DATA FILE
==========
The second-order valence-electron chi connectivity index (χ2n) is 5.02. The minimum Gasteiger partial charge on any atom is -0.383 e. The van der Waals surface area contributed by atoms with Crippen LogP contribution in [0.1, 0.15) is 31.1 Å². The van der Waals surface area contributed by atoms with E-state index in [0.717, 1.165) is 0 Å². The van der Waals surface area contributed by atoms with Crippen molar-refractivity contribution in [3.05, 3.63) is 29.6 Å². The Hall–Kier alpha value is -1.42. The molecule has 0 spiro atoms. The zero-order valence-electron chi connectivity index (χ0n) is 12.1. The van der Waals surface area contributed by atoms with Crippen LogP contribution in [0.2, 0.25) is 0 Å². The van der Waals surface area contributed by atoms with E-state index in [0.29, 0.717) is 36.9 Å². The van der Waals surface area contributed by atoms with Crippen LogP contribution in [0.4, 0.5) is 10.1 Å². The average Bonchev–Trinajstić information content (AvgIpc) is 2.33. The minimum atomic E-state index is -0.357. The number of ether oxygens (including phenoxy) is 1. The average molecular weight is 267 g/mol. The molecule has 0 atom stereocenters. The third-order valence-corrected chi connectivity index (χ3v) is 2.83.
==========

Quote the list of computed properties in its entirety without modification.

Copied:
The second-order valence-electron chi connectivity index (χ2n) is 5.02. The minimum Gasteiger partial charge on any atom is -0.383 e. The van der Waals surface area contributed by atoms with Crippen LogP contribution in [0.1, 0.15) is 31.1 Å². The van der Waals surface area contributed by atoms with E-state index in [0.717, 1.165) is 0 Å². The van der Waals surface area contributed by atoms with Crippen molar-refractivity contribution in [3.05, 3.63) is 29.6 Å². The Hall–Kier alpha value is -1.42. The molecule has 0 spiro atoms. The zero-order valence-electron chi connectivity index (χ0n) is 12.1. The van der Waals surface area contributed by atoms with Crippen LogP contribution in [0.2, 0.25) is 0 Å². The van der Waals surface area contributed by atoms with E-state index in [0.29, 0.717) is 36.9 Å². The van der Waals surface area contributed by atoms with Crippen LogP contribution in [0.4, 0.5) is 10.1 Å². The average Bonchev–Trinajstić information content (AvgIpc) is 2.33. The minimum atomic E-state index is -0.357. The number of ether oxygens (including phenoxy) is 1. The average molecular weight is 267 g/mol. The molecule has 0 atom stereocenters. The third-order valence-corrected chi connectivity index (χ3v) is 2.83.